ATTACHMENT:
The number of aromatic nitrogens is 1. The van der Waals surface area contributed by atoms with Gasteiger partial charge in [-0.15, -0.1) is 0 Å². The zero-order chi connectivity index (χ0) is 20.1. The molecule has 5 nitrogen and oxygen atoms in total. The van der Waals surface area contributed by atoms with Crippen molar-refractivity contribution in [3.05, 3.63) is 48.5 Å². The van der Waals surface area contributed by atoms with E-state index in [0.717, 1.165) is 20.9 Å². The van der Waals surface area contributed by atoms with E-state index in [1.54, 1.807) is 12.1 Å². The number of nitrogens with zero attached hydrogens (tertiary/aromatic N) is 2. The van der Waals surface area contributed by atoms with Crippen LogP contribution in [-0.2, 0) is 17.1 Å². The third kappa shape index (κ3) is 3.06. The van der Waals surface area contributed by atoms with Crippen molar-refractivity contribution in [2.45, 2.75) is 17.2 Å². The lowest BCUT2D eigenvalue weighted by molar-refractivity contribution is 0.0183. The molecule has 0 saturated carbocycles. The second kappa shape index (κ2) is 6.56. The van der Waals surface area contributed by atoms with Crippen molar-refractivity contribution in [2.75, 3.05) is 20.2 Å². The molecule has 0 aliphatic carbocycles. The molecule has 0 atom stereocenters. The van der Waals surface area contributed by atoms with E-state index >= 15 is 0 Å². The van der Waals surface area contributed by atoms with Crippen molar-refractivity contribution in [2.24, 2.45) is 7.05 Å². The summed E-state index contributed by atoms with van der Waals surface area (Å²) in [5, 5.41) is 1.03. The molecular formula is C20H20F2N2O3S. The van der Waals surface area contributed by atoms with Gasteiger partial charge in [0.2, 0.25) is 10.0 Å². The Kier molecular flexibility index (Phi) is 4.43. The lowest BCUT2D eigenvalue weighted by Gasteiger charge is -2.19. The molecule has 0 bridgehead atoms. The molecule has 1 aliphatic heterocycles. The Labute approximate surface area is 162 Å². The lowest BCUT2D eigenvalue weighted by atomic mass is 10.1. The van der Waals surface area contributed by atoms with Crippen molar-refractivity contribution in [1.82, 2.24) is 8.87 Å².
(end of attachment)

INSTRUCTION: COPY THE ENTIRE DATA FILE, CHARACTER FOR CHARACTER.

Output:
The number of aromatic nitrogens is 1. The van der Waals surface area contributed by atoms with Gasteiger partial charge in [-0.15, -0.1) is 0 Å². The zero-order chi connectivity index (χ0) is 20.1. The molecule has 5 nitrogen and oxygen atoms in total. The van der Waals surface area contributed by atoms with Crippen molar-refractivity contribution in [3.05, 3.63) is 48.5 Å². The van der Waals surface area contributed by atoms with E-state index in [0.717, 1.165) is 20.9 Å². The van der Waals surface area contributed by atoms with E-state index in [1.54, 1.807) is 12.1 Å². The number of nitrogens with zero attached hydrogens (tertiary/aromatic N) is 2. The van der Waals surface area contributed by atoms with Crippen LogP contribution in [-0.2, 0) is 17.1 Å². The third kappa shape index (κ3) is 3.06. The van der Waals surface area contributed by atoms with Crippen molar-refractivity contribution in [2.45, 2.75) is 17.2 Å². The lowest BCUT2D eigenvalue weighted by molar-refractivity contribution is 0.0183. The molecule has 0 saturated carbocycles. The second kappa shape index (κ2) is 6.56. The van der Waals surface area contributed by atoms with Crippen molar-refractivity contribution in [2.75, 3.05) is 20.2 Å². The molecule has 0 aliphatic carbocycles. The molecule has 0 atom stereocenters. The van der Waals surface area contributed by atoms with E-state index >= 15 is 0 Å². The van der Waals surface area contributed by atoms with Crippen molar-refractivity contribution in [2.24, 2.45) is 7.05 Å². The summed E-state index contributed by atoms with van der Waals surface area (Å²) in [5, 5.41) is 1.03. The molecular formula is C20H20F2N2O3S. The van der Waals surface area contributed by atoms with Gasteiger partial charge in [0.2, 0.25) is 10.0 Å². The Kier molecular flexibility index (Phi) is 4.43. The lowest BCUT2D eigenvalue weighted by Gasteiger charge is -2.19. The molecule has 0 bridgehead atoms. The molecule has 1 aliphatic heterocycles. The Labute approximate surface area is 162 Å². The lowest BCUT2D eigenvalue weighted by atomic mass is 10.1. The van der Waals surface area contributed by atoms with Crippen molar-refractivity contribution in [1.82, 2.24) is 8.87 Å².